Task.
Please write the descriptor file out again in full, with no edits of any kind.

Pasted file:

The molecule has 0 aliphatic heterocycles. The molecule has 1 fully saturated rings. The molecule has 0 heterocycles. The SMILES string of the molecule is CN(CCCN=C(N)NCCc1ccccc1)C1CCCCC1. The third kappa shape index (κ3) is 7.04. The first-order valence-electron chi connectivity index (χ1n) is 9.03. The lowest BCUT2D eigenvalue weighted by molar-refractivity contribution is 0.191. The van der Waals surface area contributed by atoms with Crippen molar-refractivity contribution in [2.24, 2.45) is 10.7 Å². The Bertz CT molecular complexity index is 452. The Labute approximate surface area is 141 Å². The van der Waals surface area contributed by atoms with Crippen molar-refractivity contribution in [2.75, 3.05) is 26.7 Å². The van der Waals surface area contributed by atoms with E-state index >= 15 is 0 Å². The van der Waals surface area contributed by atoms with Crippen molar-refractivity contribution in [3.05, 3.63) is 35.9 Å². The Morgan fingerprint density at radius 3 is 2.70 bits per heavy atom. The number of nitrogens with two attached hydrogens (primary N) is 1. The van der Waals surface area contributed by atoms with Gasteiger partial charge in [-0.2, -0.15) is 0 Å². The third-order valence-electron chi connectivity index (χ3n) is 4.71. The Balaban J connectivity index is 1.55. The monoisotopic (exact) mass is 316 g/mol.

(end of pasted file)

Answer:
The molecule has 0 aliphatic heterocycles. The molecule has 1 fully saturated rings. The molecule has 0 heterocycles. The SMILES string of the molecule is CN(CCCN=C(N)NCCc1ccccc1)C1CCCCC1. The third kappa shape index (κ3) is 7.04. The first-order valence-electron chi connectivity index (χ1n) is 9.03. The lowest BCUT2D eigenvalue weighted by molar-refractivity contribution is 0.191. The van der Waals surface area contributed by atoms with Crippen molar-refractivity contribution in [2.24, 2.45) is 10.7 Å². The Bertz CT molecular complexity index is 452. The Labute approximate surface area is 141 Å². The van der Waals surface area contributed by atoms with Crippen molar-refractivity contribution in [2.75, 3.05) is 26.7 Å². The van der Waals surface area contributed by atoms with E-state index >= 15 is 0 Å². The van der Waals surface area contributed by atoms with Crippen molar-refractivity contribution in [3.05, 3.63) is 35.9 Å². The Morgan fingerprint density at radius 3 is 2.70 bits per heavy atom. The number of nitrogens with two attached hydrogens (primary N) is 1. The van der Waals surface area contributed by atoms with Gasteiger partial charge in [-0.2, -0.15) is 0 Å². The third-order valence-electron chi connectivity index (χ3n) is 4.71. The Balaban J connectivity index is 1.55. The monoisotopic (exact) mass is 316 g/mol.